The Temple of Why
Ever since their completion in the 11th and 12th Centuries, the stone carvings of Angkor Wat in Cambodia have slowly, yet constantly, eroded. Water and wind have taken their toll on the countless “devas” (or “deities”), and other Hindu figures. Over time, the images will become less and less recognizable. Eventually, those very stones will be smooth again.
Inspired by a recent article, a colleague asked for my thoughts on the business life cycle. It brings to mind the very different trajectories of Netflix and Blockbuster. One company has driven the reinvention of entertainment. The other is now a footnote.
Even at our own company— in merely a matter of days our team mourned the loss of a co-worker’s grandparent and then celebrated the birth of an associate’s first child. People come aboard, and others depart on different journeys.
As I reflect on these experiences, a truth becomes increasingly real for me. All things—businesses, relationships, temples, and mountains—are simultaneously living and dying.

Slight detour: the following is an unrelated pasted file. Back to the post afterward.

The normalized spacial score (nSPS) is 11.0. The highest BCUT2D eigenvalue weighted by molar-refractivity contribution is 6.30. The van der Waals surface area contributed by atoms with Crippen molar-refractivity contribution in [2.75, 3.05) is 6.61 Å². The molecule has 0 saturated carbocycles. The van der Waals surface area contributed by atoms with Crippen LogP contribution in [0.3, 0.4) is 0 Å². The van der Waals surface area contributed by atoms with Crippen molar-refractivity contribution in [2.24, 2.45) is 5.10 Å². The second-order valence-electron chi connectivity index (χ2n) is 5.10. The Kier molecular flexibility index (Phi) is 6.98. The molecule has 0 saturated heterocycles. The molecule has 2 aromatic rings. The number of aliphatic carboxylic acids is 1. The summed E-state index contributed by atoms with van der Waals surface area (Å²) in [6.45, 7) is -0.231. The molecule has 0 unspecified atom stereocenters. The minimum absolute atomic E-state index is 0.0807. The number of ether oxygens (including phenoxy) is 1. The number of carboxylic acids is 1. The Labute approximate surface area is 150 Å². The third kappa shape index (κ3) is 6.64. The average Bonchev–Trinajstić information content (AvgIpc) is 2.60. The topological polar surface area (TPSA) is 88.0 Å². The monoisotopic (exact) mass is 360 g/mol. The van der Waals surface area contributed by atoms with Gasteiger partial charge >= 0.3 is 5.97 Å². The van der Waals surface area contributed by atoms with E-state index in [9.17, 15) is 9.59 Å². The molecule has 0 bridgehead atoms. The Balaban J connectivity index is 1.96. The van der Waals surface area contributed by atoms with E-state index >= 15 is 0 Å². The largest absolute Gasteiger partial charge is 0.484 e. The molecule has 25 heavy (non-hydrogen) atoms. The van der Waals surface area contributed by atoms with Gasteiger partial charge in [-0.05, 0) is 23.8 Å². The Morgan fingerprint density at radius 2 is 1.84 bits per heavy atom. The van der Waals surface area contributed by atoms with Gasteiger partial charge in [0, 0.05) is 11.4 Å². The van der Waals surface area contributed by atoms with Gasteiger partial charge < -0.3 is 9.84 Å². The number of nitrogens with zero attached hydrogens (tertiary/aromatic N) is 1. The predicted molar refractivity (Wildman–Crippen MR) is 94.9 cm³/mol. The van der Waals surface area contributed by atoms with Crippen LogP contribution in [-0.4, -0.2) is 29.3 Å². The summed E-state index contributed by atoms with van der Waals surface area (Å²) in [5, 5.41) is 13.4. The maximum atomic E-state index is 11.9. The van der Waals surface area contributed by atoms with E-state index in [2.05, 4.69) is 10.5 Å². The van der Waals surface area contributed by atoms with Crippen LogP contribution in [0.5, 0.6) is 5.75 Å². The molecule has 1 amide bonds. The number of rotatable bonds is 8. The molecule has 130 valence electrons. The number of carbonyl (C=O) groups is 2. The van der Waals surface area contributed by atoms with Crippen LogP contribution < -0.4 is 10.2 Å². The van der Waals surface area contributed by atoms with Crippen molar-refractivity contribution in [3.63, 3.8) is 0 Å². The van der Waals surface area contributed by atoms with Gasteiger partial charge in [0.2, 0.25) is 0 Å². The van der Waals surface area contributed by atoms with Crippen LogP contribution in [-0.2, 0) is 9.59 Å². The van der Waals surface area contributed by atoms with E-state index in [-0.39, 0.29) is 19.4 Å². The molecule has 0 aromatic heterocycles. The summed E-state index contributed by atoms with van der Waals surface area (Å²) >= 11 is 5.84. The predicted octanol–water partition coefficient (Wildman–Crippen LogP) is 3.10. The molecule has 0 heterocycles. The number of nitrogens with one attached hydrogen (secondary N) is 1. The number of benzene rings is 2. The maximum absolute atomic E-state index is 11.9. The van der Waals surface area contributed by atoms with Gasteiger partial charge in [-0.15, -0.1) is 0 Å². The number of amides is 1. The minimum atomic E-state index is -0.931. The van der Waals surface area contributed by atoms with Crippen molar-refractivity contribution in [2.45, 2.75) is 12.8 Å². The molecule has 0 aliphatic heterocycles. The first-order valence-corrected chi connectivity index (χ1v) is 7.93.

We know how these things happen. There is empirical, objective evidence to explain them. What’s harder to grasp is why they happen.
Why is it that some things appear to grow (and even thrive), even as others succumb to a seemingly inevitable decay? Why do some relationships flourish, while others wither away? When subjected to the same external forces, why do some companies adapt, evolve, and emerge even stronger—and others are slowly (or not so slowly) blown away by the winds of change?
In my experience, it’s about purpose.
People, relationships, and entities with a clear sense of purpose will endure—and those without it will ultimately fade away.
Purpose is essential. When we have purpose, it creates focus and direction. It guides our thoughts, our words, and our actions. It makes decisions simpler, though not always easier. Purpose is a rallying cry—and a way forward.
Purpose is the central point around which our relationships and our endeavors can align. Without it, things drift apart, wash away, and erode.
In other words, the things we value can die—when we let them.
It makes me want to be more intentional: with my business, with my family, in every situation, and with everyone that’s important to me.
The reliefs at Angkor Wat are no less impressive or inspiring today. But one can only wonder how crystal clear they must have been. We imagine the sculptors’ original vision. And we marvel at the conviction that compelled King Suryavarman and his court to build what would become the world’s largest religious monument.
Vision. Conviction. Purpose. To my way of thinking, they can mean the difference between living and dying.